The First Female Native American Engineer

Mary G. Ross was born in a small town in Oklahoma in 1908. She was the great-granddaughter of John Ross, the Chief of the Cherokee Nation, who helped lead the resettlement of Native Americans from Georgia to Oklahoma during the disgraceful Trail of Tears created by the administration of President Andrew Jackson.

Realizing that her hometown would not provide for her education, she lived with her grandparents where educational opportunities were better. At age 16, she entered college and studied mathematics. She was 20 when she received her degree.  

She taught math and science for nine years during the Great Depression. That was followed by working for the Bureau of Indian Affairs and as an advisor to Native American girls at the boarding school in New Mexico. She was able to earn a Master’s degree during that time.

Her career took a significant change when she was hired by Lockheed during World War II. With her mathematics background, she was able to support advances in aircraft design for the war effort.

When World War II ended, many of the women who supported the war were let go to provide places for men returning to civilian life. Lockheed chose to keep Mary on its staff. She was so well thought of that Lockheed supported her pursuit of a professional certification in engineering at UCLA. She was 41 at the time and the first Native American female engineer.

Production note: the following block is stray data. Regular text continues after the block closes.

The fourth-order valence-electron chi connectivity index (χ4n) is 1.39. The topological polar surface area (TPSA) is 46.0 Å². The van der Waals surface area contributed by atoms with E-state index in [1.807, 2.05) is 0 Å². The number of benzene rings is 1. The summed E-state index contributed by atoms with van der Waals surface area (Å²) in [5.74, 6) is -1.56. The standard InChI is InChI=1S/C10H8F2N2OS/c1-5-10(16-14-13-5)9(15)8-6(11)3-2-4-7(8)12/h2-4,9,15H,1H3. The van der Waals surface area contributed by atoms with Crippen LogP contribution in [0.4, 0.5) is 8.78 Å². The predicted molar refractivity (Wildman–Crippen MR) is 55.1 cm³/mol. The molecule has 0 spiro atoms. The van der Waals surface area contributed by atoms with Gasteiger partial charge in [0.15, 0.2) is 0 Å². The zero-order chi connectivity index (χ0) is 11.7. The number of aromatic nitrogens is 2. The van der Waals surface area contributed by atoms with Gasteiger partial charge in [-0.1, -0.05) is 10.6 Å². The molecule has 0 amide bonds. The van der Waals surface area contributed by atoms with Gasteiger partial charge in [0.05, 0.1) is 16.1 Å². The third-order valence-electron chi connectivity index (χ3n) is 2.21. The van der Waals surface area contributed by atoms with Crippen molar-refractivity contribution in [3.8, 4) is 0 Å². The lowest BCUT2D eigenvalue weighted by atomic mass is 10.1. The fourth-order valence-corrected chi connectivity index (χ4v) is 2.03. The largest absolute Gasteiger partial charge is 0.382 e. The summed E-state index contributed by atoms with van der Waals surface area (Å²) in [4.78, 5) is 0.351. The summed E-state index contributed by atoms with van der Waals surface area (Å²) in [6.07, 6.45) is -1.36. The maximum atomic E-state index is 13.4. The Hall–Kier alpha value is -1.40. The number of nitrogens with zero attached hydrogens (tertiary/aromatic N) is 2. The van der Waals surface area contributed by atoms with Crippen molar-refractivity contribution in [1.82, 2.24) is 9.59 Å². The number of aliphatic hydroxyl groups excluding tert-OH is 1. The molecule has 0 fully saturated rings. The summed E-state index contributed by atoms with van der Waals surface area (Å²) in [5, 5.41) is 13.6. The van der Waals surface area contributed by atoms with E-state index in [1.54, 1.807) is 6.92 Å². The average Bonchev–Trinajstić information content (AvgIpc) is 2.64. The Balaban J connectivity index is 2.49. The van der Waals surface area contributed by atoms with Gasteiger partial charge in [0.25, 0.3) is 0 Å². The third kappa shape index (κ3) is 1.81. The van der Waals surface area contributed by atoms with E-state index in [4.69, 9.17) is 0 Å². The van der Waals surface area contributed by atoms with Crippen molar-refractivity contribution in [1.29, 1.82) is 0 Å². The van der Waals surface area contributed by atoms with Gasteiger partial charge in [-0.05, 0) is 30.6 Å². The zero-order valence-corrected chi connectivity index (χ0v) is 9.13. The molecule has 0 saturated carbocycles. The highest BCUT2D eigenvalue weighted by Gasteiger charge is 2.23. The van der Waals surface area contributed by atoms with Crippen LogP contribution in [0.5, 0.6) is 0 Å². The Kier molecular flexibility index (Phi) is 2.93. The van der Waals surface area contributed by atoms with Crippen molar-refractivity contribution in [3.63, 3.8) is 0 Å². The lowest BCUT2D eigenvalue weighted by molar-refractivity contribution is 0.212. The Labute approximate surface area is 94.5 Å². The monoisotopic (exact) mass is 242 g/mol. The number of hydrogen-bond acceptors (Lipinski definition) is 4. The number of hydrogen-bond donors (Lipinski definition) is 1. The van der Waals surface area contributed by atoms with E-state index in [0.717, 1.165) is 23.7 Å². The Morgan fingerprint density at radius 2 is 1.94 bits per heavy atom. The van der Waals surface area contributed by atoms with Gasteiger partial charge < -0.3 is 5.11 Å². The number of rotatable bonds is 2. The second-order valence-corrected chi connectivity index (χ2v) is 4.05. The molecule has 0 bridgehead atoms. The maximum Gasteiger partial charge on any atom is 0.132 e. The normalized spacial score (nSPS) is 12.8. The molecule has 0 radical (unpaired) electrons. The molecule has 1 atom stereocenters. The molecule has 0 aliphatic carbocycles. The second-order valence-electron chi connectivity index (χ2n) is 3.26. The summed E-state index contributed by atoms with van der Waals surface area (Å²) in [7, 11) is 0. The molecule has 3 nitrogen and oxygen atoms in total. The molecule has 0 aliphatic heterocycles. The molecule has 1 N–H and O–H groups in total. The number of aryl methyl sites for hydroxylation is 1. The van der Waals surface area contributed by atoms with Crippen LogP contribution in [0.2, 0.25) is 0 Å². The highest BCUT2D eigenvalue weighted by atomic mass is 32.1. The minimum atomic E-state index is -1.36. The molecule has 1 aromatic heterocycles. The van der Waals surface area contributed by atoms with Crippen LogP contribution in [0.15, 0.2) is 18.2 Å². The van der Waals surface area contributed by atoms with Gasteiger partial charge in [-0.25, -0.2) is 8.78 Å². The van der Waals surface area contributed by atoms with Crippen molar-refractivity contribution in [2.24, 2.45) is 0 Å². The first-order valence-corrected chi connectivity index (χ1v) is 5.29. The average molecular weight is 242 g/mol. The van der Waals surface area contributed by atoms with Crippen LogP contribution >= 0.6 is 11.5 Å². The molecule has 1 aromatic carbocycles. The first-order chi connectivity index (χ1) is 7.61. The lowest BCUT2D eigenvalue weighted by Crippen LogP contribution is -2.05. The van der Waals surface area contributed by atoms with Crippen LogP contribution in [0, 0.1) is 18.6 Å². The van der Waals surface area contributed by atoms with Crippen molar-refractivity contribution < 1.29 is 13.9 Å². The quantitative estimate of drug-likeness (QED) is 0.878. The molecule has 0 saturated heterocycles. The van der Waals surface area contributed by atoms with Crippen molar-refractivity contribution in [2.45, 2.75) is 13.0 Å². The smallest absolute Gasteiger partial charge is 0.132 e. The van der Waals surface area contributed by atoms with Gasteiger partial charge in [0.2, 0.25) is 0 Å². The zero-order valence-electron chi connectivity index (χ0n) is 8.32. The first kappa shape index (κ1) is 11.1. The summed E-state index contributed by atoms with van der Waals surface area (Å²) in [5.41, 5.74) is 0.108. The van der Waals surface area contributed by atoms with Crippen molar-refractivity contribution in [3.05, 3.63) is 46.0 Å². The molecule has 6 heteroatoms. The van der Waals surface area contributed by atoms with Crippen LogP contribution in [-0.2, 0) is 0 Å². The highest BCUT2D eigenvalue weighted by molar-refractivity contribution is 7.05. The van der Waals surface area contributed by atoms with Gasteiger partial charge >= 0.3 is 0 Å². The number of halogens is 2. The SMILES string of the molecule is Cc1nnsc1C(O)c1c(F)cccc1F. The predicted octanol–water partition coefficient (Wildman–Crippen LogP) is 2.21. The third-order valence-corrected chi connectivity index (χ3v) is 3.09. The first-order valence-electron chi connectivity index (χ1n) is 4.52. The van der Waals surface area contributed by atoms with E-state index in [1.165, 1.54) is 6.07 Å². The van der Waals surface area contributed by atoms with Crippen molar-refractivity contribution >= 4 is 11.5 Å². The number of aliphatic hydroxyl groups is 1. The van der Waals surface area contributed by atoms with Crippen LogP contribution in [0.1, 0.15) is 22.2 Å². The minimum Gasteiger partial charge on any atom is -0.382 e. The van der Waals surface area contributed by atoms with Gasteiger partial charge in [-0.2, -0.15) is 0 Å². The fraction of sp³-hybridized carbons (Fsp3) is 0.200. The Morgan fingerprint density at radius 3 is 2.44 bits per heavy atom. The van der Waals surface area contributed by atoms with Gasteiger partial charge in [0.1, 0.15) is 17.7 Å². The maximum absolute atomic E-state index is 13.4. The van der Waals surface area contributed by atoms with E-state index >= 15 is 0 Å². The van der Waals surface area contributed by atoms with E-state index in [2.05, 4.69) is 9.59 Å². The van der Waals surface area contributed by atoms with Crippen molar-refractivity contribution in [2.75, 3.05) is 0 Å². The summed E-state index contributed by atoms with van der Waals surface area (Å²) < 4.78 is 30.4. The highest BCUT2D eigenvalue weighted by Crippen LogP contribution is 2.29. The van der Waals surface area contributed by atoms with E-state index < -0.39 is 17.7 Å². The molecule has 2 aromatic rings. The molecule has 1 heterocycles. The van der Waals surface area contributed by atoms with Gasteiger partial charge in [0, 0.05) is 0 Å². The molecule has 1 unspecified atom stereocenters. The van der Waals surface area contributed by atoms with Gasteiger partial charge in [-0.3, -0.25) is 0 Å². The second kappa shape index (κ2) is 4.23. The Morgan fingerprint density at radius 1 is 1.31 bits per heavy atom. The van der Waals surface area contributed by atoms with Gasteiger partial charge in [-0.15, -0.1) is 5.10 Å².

When Lockheed created a secretive program known as the Skunk Works, Mary was one of the 40 founders and the only woman in the program. Her work with Lockheed involved satellites, ballistic missiles, and other defense technologies. When President Kennedy announced the goal of landing men on the moon, her work with the launch rockets was vital.

After retirement, she became active in recruiting women and Native Americans to pursue STEM careers. She was a founding member of the Society of Women Engineers. At age 96, she participated in the opening of the National Museum of the American Indian. She passed away at the age of 99.                          

* * *

“I was the only female in my class. I sat on one side of the room and the guys on the other side of the room. I guess they didn’t want to associate with me. But I could hold my own with them and sometimes did better.” – Mary G. Ross

How To Use

Useful guides for incorporating messages into discussion.